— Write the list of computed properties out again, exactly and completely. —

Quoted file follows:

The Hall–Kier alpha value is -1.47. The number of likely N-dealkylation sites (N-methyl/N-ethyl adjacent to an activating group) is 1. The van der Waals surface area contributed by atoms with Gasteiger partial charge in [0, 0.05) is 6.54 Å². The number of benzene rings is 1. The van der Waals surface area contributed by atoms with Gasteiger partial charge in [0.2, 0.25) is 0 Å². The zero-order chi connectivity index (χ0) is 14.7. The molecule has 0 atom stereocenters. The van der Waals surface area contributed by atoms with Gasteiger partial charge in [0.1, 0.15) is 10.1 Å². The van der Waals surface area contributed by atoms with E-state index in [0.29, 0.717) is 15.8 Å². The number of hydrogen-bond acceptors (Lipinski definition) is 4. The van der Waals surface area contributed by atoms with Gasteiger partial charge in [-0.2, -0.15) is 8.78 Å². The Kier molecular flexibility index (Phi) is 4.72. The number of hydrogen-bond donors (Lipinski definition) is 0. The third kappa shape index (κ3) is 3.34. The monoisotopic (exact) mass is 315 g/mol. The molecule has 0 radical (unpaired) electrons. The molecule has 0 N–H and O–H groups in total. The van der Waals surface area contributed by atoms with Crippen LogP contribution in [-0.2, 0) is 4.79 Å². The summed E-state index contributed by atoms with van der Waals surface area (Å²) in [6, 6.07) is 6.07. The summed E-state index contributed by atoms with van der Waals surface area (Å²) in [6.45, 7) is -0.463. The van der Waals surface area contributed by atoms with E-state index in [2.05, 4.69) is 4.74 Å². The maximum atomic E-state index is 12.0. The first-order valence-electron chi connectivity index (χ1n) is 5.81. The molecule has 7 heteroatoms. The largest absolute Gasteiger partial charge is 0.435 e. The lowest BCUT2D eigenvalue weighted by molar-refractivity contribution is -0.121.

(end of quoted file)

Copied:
The Hall–Kier alpha value is -1.47. The number of likely N-dealkylation sites (N-methyl/N-ethyl adjacent to an activating group) is 1. The van der Waals surface area contributed by atoms with Gasteiger partial charge in [0, 0.05) is 6.54 Å². The number of benzene rings is 1. The van der Waals surface area contributed by atoms with Gasteiger partial charge in [0.2, 0.25) is 0 Å². The zero-order chi connectivity index (χ0) is 14.7. The molecule has 0 atom stereocenters. The van der Waals surface area contributed by atoms with Gasteiger partial charge in [0.1, 0.15) is 10.1 Å². The van der Waals surface area contributed by atoms with E-state index in [0.29, 0.717) is 15.8 Å². The number of hydrogen-bond acceptors (Lipinski definition) is 4. The van der Waals surface area contributed by atoms with Gasteiger partial charge in [-0.2, -0.15) is 8.78 Å². The Kier molecular flexibility index (Phi) is 4.72. The number of hydrogen-bond donors (Lipinski definition) is 0. The third kappa shape index (κ3) is 3.34. The monoisotopic (exact) mass is 315 g/mol. The molecule has 0 radical (unpaired) electrons. The molecule has 0 N–H and O–H groups in total. The van der Waals surface area contributed by atoms with Crippen LogP contribution in [-0.2, 0) is 4.79 Å². The summed E-state index contributed by atoms with van der Waals surface area (Å²) in [6, 6.07) is 6.07. The summed E-state index contributed by atoms with van der Waals surface area (Å²) in [6.45, 7) is -0.463. The van der Waals surface area contributed by atoms with E-state index in [2.05, 4.69) is 4.74 Å². The maximum atomic E-state index is 12.0. The first-order valence-electron chi connectivity index (χ1n) is 5.81. The molecule has 7 heteroatoms. The largest absolute Gasteiger partial charge is 0.435 e. The lowest BCUT2D eigenvalue weighted by molar-refractivity contribution is -0.121.